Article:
In mild cases of stenosis with or without myelopathy, non-operative conservative management should be the first choice. Since chiropractic physicians are experts in the musculoskeletal system, it is my opinion that a chiropractor should be your first line of defense. After the exams, depending upon the results of the exams, chiropractors can relieve spinal stiffness and increase flexibility and stabilize the spine. From there, physical therapy is usually prescribed to build strength and endurance in the cervical structure once the impingement is relieved. If the pain is constant and not responding to conservative management, medicinal intervention is commonly prescribed in terms of corticosteroids and NSAIDS. I do want to make one things abundantly clear…..corticosteroids and NSAIDS will help the inflammation and also help relieve the pain, however, they do very little to address the structural problems that led to your condition. Pain is the last symptom to arrive and the first to leave. Just because you are not in pain does not necessarily mean that your problems are solved.
In more serious cases, spinal decompression may be in order. There are several ways to decompress a spine. The conservative approach is through spinal decompression in which you are placed on a decompression apparatus which causes mechanical traction of the neck in order to bring water into the disc and relieve the compression. I do this on a daily basis and have fantastic results with it. If conservative decompression fails, you may need surgical intervention.
Surgical intervention can include several different procedures. You will want to talk to a neurosurgeon for these recommendations as they are experts in this field. Surgical options include anterior decompression and fusion where the disc and bone material causing the impingement or compression is removed from the front of the spine. Posterior decompression is another option which does the same thing but from the back of the neck. Some patients will need braces placed in the neck while others only need bone grafts. Laminectomies are also an option in which the part of the bone compressing the nerve is removed.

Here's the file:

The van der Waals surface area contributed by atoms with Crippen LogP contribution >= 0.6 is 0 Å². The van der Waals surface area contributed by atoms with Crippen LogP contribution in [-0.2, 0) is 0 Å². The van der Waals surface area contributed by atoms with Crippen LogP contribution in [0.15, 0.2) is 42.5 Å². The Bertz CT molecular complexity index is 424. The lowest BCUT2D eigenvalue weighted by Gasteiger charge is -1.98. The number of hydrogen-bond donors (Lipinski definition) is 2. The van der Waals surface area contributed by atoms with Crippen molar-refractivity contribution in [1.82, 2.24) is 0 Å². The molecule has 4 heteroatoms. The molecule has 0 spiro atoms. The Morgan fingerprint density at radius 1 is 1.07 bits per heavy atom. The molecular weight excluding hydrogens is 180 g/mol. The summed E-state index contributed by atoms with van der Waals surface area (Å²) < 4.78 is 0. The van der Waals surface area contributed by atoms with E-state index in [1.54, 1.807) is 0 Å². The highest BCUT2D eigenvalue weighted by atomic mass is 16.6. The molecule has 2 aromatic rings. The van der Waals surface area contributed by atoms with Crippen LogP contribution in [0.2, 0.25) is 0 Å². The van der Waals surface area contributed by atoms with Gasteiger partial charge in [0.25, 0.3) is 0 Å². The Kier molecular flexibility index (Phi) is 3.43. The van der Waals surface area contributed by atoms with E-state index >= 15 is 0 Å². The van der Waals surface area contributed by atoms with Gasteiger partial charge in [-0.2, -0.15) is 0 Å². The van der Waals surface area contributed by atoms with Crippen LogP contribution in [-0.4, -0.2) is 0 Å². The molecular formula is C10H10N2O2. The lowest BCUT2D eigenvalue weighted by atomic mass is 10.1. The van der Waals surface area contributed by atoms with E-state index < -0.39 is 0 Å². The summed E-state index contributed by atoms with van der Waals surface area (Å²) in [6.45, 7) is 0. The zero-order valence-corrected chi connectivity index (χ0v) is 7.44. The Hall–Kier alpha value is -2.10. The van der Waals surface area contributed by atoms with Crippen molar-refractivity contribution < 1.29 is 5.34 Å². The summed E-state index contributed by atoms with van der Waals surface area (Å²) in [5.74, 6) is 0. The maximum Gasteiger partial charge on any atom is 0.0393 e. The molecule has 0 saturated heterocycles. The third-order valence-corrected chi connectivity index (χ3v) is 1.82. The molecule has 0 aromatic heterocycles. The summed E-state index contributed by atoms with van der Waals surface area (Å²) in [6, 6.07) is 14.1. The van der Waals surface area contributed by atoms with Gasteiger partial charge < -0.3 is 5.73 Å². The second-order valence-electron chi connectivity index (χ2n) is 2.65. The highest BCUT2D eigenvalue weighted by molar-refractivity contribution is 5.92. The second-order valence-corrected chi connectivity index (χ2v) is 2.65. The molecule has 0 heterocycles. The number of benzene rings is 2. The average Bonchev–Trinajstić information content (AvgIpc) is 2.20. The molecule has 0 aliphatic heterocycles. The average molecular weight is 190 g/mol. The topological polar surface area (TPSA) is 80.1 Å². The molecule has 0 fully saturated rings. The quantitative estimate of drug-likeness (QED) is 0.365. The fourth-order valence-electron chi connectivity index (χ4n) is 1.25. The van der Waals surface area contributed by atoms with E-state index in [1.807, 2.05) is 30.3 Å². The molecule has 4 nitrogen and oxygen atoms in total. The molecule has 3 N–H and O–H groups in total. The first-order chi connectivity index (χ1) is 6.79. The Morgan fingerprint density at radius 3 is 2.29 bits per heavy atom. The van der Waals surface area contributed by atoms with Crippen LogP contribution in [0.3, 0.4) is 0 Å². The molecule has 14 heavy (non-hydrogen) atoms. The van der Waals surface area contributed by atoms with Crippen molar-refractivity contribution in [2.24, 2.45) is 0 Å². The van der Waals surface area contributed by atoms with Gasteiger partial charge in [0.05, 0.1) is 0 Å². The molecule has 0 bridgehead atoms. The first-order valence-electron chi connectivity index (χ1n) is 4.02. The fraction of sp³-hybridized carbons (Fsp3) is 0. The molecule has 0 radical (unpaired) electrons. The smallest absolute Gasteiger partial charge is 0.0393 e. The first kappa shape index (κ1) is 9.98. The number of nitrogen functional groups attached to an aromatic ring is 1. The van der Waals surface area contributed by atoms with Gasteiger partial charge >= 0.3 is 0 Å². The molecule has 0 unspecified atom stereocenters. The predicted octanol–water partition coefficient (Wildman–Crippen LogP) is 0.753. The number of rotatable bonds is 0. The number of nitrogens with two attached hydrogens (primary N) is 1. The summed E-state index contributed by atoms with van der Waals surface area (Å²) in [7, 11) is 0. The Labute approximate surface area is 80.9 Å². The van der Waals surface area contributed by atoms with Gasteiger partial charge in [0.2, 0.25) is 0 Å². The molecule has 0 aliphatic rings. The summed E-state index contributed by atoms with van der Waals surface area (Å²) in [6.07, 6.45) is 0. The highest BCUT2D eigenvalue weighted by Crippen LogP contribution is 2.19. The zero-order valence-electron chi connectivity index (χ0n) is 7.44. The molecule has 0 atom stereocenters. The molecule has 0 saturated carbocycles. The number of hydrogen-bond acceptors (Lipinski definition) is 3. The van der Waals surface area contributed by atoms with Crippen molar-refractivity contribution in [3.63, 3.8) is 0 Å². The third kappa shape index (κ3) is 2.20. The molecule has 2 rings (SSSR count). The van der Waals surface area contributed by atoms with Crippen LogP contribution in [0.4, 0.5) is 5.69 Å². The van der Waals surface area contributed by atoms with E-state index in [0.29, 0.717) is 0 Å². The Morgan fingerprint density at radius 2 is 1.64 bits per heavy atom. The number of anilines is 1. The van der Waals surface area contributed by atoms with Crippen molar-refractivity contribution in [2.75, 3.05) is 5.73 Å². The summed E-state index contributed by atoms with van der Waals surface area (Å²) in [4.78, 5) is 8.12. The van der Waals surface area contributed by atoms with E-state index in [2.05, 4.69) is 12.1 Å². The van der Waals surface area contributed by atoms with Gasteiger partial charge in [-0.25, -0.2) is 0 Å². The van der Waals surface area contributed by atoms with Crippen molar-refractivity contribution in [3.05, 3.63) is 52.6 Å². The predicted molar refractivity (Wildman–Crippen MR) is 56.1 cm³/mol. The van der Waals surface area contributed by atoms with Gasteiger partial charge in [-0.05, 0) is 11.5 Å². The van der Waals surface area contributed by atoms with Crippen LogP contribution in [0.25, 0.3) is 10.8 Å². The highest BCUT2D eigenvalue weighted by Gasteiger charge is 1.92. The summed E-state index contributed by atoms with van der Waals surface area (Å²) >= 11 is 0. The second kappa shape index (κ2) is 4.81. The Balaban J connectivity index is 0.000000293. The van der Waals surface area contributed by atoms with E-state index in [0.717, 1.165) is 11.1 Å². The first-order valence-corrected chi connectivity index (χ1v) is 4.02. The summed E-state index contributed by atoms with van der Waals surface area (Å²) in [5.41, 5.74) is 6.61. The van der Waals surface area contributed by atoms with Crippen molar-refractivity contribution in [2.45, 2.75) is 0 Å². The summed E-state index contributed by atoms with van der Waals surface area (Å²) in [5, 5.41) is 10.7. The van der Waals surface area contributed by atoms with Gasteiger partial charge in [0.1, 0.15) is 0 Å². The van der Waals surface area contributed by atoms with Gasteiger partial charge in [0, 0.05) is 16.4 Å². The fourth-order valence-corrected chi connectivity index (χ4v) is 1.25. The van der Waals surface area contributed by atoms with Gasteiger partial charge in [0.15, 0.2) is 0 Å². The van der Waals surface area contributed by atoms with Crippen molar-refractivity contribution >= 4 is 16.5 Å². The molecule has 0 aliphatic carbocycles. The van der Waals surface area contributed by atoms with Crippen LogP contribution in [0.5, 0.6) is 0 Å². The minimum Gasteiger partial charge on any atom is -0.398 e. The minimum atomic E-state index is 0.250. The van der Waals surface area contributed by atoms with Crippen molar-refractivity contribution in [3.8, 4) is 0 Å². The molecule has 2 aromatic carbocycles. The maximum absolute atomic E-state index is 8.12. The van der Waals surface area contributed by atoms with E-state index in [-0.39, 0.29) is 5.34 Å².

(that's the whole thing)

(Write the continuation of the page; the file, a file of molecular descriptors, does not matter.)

Medication and Pain Management
Medication used to treat cervical myelopathy is meant to reduce spasms, relieve pain, and give the patient relief. Again, symptomatic care is great for symptoms, but you need to get to the root cause of your pain. Your doctor may prescribe several different classes of medications for you. These may include corticosteroids, muscle relaxants, injections, or narcotics. Some of these meds will also present certain side effects such as drowsiness, constipation, addiction, felling “high”, gastrointestinal distress, ulcers, and bleeding. You will want to discuss which option is best for you with your medical professional.
Misconceptions of Stenosis and Myelopathy
Many times I will get new patients with myelopathy and stenosis. One of the first things we do is get them on a rehabilitation program. Many patients think that doing nothing is the best thing for them in order to restrict further damage. This is the wrong approach. Decreased activity reduces flexibility, strength and cardiovascular endurance. A physical therapy exercise rehabilitation program will begin with stretching to restore flexibility in a tight neck, trunk and arms. The exercises will be performed frequently throughout the day to preserve or increase the flexibility. Cardiovascular exercise is commonly recommended for endurance and strength. Improved blood supply will also help decrease your symptoms. Everyday activities will become easier the more flexible a spine becomes.
What about vitamins?
I always prescribe vitamins and supplements for my patients. The more therapies you can put into a body, the faster the result. Simple things like multivitamins for overall health, omega three fatty acids for inflammation and B vitamins for nervous system health go a long way. There are also a plethora of good supplements out there for disc nutrition and joint health as well. You will want to consult your health professional for these recommendations.
Cervical stenosis and myelopathy are common pathologies that we see in the medical and health profession every day. There are many options to choose from in terms of treatment. As a health professional, I always promote conservative management first as it is the least invasive way to get you back to health and wellness.